Recovery – in both the colloquial and legal senses suggests a return of something lost or perhaps of a person restored. But feminist work within digital humanities and its related disciplines has not gone missing, it is not lost, nor has it been languishing in some metaphorical sick-bed. Quite the opposite is true – feminist making, thinking, tinkering, and critiquing have been vibrantly part of our development of interfaces, databases, markup standards, usability assessments, archive building, and technology theorizing.

If we think that feminist intervention has been lost or perhaps absent, it is only by way of origin tales and disciplinary histories that actively dis-member the field. Does this mean that we shouldn’t push for more – more feminist critique, more feminist making, more feminist engagements? No – I want to see a great deal more.

But I think we do ourselves a great disservice if we articulate the feminist position within DH as one of lack – that is an imaginative recreation. One that fails to engage in the difficult task of understanding how and to what ends we locate feminist work within digital projects. One that rewrites the history of our fields as “man and his tools” – in effect, creating the very effacement that feminist scholarship seeks to redress. Arguing that we need to recover the work of feminists and women within the many interdisciplinary zones that constitute digital humanities re-covers /covers up the long and lively history of engagement, creation, and critique that is already there.


[1] Susan Fraiman. “In Search of Our Mothers’ Gardens—With Help from a New Digital Resource for Literary Scholars,” Modern Philology, August 2008, 142-48

Access and the LA Makerspace

This is one of series of guest-posts by Beatriz Maldonado, who is working on a 3D printing + literature research project this summer.

LA Makerspace Imageis a non-profit community space located in the Los Angeles Mart Building. According to their website, their mission “is to provide a place where youth can make and learn alongside adults and where members can work on their own projects while learning new, unique maker skills through our workshops, on-going interest-based programs, mentorship, and peer learning environment.” I became very excited the day my professor told me about LA Makerspace and the workshops that it hosts about 3D printing, computer programming, and other amazing technological opportunities. It all sounded so inspiring and revolutionary that I immediately looked up their website for more details.

As I was searching through the LA Makerspace’s website, I found the Calendar of Events, and my stomach instantly dropped when I saw the cost of a day pass workshop: $20. I thought, “well this is OK, because I would be learning about some high tech stuff…” But it didn’t take long for that first feeling of disappointment to return; I thought “but with fifteen dollars I could buy lunch for my family, or buy groceries, or fill up my mom’s car for once.” What’s more, the fact that my family has not gone to the Getty Museum because of their intimidating $15 dollar parking pass requirement meant that I couldn’t, in good conscience, attend any of the LA Makerspace workshops. There is just something about double digits that petrify my family and myself. However, I managed to find a free event on the same day my professor first mentioned the organization.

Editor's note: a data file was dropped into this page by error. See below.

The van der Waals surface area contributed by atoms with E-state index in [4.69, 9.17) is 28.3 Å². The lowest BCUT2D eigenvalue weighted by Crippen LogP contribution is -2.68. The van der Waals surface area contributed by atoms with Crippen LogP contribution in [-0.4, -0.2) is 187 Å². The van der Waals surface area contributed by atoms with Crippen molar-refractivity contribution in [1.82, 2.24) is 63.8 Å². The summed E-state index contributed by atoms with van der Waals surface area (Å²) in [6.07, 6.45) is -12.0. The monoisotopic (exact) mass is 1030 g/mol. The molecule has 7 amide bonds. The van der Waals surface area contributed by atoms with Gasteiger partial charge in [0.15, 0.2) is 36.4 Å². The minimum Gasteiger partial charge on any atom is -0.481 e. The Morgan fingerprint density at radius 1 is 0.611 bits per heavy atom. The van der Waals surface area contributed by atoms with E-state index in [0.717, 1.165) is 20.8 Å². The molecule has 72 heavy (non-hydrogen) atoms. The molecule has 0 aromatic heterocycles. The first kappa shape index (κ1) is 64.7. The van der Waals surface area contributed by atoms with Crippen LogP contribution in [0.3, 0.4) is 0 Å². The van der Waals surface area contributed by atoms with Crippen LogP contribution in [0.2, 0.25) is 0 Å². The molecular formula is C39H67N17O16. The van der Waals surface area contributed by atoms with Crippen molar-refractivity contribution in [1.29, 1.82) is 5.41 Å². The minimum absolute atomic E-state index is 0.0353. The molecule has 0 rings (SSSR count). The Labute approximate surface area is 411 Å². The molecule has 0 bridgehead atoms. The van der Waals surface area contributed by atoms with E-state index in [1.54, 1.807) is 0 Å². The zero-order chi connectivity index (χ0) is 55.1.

Planning to attend an LA Makerspace Workshop

Before I left Scripps to head to the workshop, I planned the public transportation routes I would take. The workshop was held on a Wednesday – the day when my mom takes my brother to his soccer practice, after picking him up from school and making dinner for the family first, of course. I did not want to complain about the time the event (from 6-8pm), because I was already grateful that the event was free. However, I knew that this time (in which all these other events were happening) would complicate things for my mom at the moment of picking me up. Worse still, before leaving I noticed that my phone was dying, which was problematic because my phone is the only way to contact my mom. When my mom goes out of the house and I am out of the house, and my phone is not working … well let’s just say chaos is the most likely outcome. With my phone not working and her busy schedule already set, I was a bit anxious about how I was going to reach her when the event was over.

Feeling out of Place

When I finally reached the location, I was more than surprised to find it in the LA Mart. Not that I had ever been inside the Mart, but it was interesting to find this building located a block away from the local community college, Los Angeles Trade Tech, and right across from the Blue Line subway. This is, in some ways, my neighborhood. Really, the location seemed relatively accessible. I was very happy for that fact…until I entered the main lobby.

Everything looked creative when I got there…I loved the space of handmade toys and devices, the various books on the table that linked to what Prof. Jacque and I had been working on (such as 3D Printing). I looked around for a couple of minutes…and then I felt distinctly out of place. I did not really have a particular motive or goal to accomplish; I was there to experience the space and its resources. Friendly faces and smiles welcomed me, but none motivated me to strike up a conversation. When I headed to the back of the office, I saw a mother and her son talking to one of the members of the makerspace. I tried to tune into their conversation for a bit, but I really could not follow what they were saying. I wanted to chime in and ask a question.